Take for instance several controls on the V5 for the most part are not adjusted higher than 2 out of 10 possible adjustments on the dial. Folks have a tendency, used to to running up to full bore on other brands and model detectors. Well, full bore of those machines is equal to settings 3 on the V5. The V5 has extended range which was for the most part unusable but, there for those situations can be usable by adjusting other settings downward. Give and take set-up of settings to make it usable and stable but, not necessarily any deeper performer. First thing to mod was the controls of certain pots to spread out the control settings of 0-2 over the settings 0-7. Another issue was being difficult to ground balance, had to be about spot on. Has a coarse and fine GB pots. A 10 turn pot would have solved the problem, not possible to obtain one in the ohm value. Blisstool used cheap pots like most manufactures, tuning is not precise. When you move the control just a tiny bit it will adjust lets say 10 points, if the ideal setting was at 5 points, you'll never get it. I switched to expensive sealed precision pots. Now just a tiny bit of adjustment will be 1 point. A precision pot is a good alternative to a 10 turn pot. In a nut shell, by spreading the lower control settings over a large rotation of the pot and using precision pots will make the Bliss V5 easier and quicker to set-up with a better range of control. And you still retain the upper end over drive settings if and when they can be used. Like any other detector, it has controls once you find the settings you like, no need to adjust them, leave them be. Can be a turn on and go detector--- set Gain-Sensitivity, ground balance.

Disc controls can be confusing as there are 3 toggle switch positions and Disc control pots. Kind of a notching switching between toggle settings. Works in conjunction with the Disc level control. What the V5 has that most detectors do not is a Disc Depth control. Which have been factory preset and not adjustable in any way. And anything beyond a certain depth will be ID's as iron. The Bliss V5 Disc Depth allows you to dial in how deep you want disc. to function. So you have this extra control that can prove to be valuable in many situations.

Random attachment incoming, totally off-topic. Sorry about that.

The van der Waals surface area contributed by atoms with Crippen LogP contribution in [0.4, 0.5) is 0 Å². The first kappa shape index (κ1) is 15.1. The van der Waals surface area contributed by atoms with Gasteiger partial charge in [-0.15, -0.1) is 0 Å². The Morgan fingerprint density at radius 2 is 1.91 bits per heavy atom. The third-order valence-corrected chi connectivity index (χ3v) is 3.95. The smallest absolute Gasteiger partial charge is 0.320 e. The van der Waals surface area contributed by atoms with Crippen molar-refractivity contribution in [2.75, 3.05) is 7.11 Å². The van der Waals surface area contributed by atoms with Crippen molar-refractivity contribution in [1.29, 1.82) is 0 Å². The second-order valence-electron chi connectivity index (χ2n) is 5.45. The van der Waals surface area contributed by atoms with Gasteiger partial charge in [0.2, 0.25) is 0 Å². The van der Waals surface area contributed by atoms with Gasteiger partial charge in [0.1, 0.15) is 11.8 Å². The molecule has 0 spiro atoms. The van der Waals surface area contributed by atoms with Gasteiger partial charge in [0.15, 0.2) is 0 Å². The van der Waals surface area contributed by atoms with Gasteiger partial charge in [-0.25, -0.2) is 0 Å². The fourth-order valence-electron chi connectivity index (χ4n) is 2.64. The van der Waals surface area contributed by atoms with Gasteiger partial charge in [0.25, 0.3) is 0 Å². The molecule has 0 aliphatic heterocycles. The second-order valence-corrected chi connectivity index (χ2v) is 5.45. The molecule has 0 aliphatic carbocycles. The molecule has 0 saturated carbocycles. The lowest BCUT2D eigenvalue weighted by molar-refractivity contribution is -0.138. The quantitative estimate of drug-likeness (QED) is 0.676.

If someone can understand how basic controls work and interact on many detectors, then by adding some other adjustable controls to compliment them, as with the Blisstool, it can be an easy to use and set-up detector. With the Bliss, you have to control the urge to over adjust the controls. It's like a timid kid which can be turned into a raging, out of control Werewolf. Hence the name of the Blisstool--The Beast.

With some pot mods and the Bliss V5 using the 7x9 coil, its a wonderful park, school yard metal detector, and stable. Has excellent discrimination settings with the ability to disc out can slaw and still get the good stuff. It has become easy for me to ID targets by the excellent single tone audio and duration of the target audio response. I would venture to say, tamed down it has the "sensitivity and depth" comparable to the Tesoro Tejon with the stock 8x9 coil.

Doubt I have mastered the Bliss, have an extensive file folder with tons of info that helped me digest the operation of the Bliss and see some of its short comings that could have made it a more user friendly detector than most have found it to be. It has a learning curve, once you get your head wrapped around how the controls work and put some time into using the Bliss, its not a difficult detector to use.

Just wonder how many Blisstool detectors currently sit in closets?
 

therover

Well-known member
My preferred beep and dig is my Musketeer Advantage, deep high conductors have a sweet high pitched whisper that is unmistakable

You are so right about that. I had one but sold it...wish I didn't. I can still remember that Musky sound of silver. It even worked well on the salt water beaches I hunted for being a single freq unit. Cool machine.
 

Monte

Well-known member
An older post brought back to life eight months later, but interesting. However, you mixed the categories. Analog would be a reference to circuitry design, such as Analog Vs Digital, or for some models more of a blended Analog/Digital design with some of the older transition models such as the White's XLT. "Screen Machines" is simply a reference to a category of models that have a Visual Target ID display, from simple to complex. A model that lacks any visual display we often assign to a category often referred to as "Beep-DIG!" because the operator is relying only on the Audio response and Discrimination level, with a simple approach to recover or Dig any accepted target that Beeps. In the end we might select either an Analog or Digital circuitry detector that might or might-not feature a visual display.